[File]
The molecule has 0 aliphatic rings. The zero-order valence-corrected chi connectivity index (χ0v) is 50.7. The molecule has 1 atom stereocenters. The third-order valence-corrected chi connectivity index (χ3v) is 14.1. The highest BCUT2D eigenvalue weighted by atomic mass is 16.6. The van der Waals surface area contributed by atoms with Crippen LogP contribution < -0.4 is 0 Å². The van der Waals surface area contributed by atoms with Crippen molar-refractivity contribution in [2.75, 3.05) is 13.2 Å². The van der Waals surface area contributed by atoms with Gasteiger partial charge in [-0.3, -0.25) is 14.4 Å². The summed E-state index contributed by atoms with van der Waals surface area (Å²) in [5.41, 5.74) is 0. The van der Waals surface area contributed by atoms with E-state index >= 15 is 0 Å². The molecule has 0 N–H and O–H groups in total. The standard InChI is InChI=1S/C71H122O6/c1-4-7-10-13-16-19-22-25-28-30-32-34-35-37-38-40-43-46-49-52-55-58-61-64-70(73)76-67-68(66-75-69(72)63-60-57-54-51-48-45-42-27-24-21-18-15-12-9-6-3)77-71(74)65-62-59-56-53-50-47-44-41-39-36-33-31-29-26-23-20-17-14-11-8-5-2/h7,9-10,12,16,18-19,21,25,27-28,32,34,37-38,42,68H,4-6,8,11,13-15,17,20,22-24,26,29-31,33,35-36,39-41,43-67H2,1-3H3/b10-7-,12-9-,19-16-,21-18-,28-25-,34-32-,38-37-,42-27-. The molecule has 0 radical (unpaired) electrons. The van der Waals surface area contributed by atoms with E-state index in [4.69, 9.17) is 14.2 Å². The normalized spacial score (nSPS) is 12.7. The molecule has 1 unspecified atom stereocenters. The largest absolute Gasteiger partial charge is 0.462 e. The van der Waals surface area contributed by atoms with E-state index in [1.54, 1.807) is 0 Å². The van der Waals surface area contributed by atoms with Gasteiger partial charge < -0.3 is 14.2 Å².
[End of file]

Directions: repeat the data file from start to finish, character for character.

The molecule has 0 aliphatic rings. The zero-order valence-corrected chi connectivity index (χ0v) is 50.7. The molecule has 1 atom stereocenters. The third-order valence-corrected chi connectivity index (χ3v) is 14.1. The highest BCUT2D eigenvalue weighted by atomic mass is 16.6. The van der Waals surface area contributed by atoms with Crippen LogP contribution < -0.4 is 0 Å². The van der Waals surface area contributed by atoms with Crippen molar-refractivity contribution in [2.75, 3.05) is 13.2 Å². The van der Waals surface area contributed by atoms with Gasteiger partial charge in [-0.3, -0.25) is 14.4 Å². The summed E-state index contributed by atoms with van der Waals surface area (Å²) in [5.41, 5.74) is 0. The van der Waals surface area contributed by atoms with E-state index >= 15 is 0 Å². The molecule has 0 N–H and O–H groups in total. The standard InChI is InChI=1S/C71H122O6/c1-4-7-10-13-16-19-22-25-28-30-32-34-35-37-38-40-43-46-49-52-55-58-61-64-70(73)76-67-68(66-75-69(72)63-60-57-54-51-48-45-42-27-24-21-18-15-12-9-6-3)77-71(74)65-62-59-56-53-50-47-44-41-39-36-33-31-29-26-23-20-17-14-11-8-5-2/h7,9-10,12,16,18-19,21,25,27-28,32,34,37-38,42,68H,4-6,8,11,13-15,17,20,22-24,26,29-31,33,35-36,39-41,43-67H2,1-3H3/b10-7-,12-9-,19-16-,21-18-,28-25-,34-32-,38-37-,42-27-. The molecule has 0 radical (unpaired) electrons. The van der Waals surface area contributed by atoms with E-state index in [4.69, 9.17) is 14.2 Å². The normalized spacial score (nSPS) is 12.7. The molecule has 1 unspecified atom stereocenters. The largest absolute Gasteiger partial charge is 0.462 e. The van der Waals surface area contributed by atoms with E-state index in [1.54, 1.807) is 0 Å². The van der Waals surface area contributed by atoms with Gasteiger partial charge < -0.3 is 14.2 Å².